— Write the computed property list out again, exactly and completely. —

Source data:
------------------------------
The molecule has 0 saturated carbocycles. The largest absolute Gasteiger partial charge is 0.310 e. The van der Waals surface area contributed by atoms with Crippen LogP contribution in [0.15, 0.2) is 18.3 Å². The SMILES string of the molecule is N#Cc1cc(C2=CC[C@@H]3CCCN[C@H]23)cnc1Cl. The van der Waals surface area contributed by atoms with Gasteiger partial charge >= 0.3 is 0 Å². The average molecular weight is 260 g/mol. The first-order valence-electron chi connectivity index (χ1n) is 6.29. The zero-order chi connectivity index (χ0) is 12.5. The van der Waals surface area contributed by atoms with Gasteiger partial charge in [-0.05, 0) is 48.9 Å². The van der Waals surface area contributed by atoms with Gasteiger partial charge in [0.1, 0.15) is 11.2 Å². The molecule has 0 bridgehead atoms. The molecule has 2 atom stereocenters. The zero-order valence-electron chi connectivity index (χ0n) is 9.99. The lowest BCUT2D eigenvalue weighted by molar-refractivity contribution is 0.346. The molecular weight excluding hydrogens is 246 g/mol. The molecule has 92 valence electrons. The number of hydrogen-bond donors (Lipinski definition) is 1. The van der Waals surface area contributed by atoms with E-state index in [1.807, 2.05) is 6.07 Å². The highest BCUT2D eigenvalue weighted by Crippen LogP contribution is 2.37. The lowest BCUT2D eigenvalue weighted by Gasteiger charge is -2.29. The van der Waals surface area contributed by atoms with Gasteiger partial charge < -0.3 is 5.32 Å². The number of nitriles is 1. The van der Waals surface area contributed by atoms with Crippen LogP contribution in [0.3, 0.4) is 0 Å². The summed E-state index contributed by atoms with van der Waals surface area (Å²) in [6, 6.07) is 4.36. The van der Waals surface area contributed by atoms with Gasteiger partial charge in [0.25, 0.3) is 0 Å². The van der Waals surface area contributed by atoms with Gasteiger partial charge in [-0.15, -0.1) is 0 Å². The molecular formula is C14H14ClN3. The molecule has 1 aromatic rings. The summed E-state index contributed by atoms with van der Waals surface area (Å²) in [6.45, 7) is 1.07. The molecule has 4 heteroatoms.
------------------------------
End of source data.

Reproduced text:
The molecule has 0 saturated carbocycles. The largest absolute Gasteiger partial charge is 0.310 e. The van der Waals surface area contributed by atoms with Crippen LogP contribution in [0.15, 0.2) is 18.3 Å². The SMILES string of the molecule is N#Cc1cc(C2=CC[C@@H]3CCCN[C@H]23)cnc1Cl. The van der Waals surface area contributed by atoms with Gasteiger partial charge >= 0.3 is 0 Å². The average molecular weight is 260 g/mol. The first-order valence-electron chi connectivity index (χ1n) is 6.29. The zero-order chi connectivity index (χ0) is 12.5. The van der Waals surface area contributed by atoms with Gasteiger partial charge in [-0.05, 0) is 48.9 Å². The van der Waals surface area contributed by atoms with Gasteiger partial charge in [0.1, 0.15) is 11.2 Å². The molecule has 0 bridgehead atoms. The molecule has 2 atom stereocenters. The zero-order valence-electron chi connectivity index (χ0n) is 9.99. The lowest BCUT2D eigenvalue weighted by molar-refractivity contribution is 0.346. The molecular weight excluding hydrogens is 246 g/mol. The molecule has 92 valence electrons. The number of hydrogen-bond donors (Lipinski definition) is 1. The van der Waals surface area contributed by atoms with E-state index in [1.807, 2.05) is 6.07 Å². The highest BCUT2D eigenvalue weighted by Crippen LogP contribution is 2.37. The lowest BCUT2D eigenvalue weighted by Gasteiger charge is -2.29. The van der Waals surface area contributed by atoms with Gasteiger partial charge < -0.3 is 5.32 Å². The number of nitriles is 1. The van der Waals surface area contributed by atoms with Crippen LogP contribution in [0.3, 0.4) is 0 Å². The summed E-state index contributed by atoms with van der Waals surface area (Å²) in [6, 6.07) is 4.36. The van der Waals surface area contributed by atoms with Gasteiger partial charge in [0.25, 0.3) is 0 Å². The van der Waals surface area contributed by atoms with Gasteiger partial charge in [-0.15, -0.1) is 0 Å². The molecular formula is C14H14ClN3. The molecule has 1 aromatic rings. The summed E-state index contributed by atoms with van der Waals surface area (Å²) in [6.45, 7) is 1.07. The molecule has 4 heteroatoms.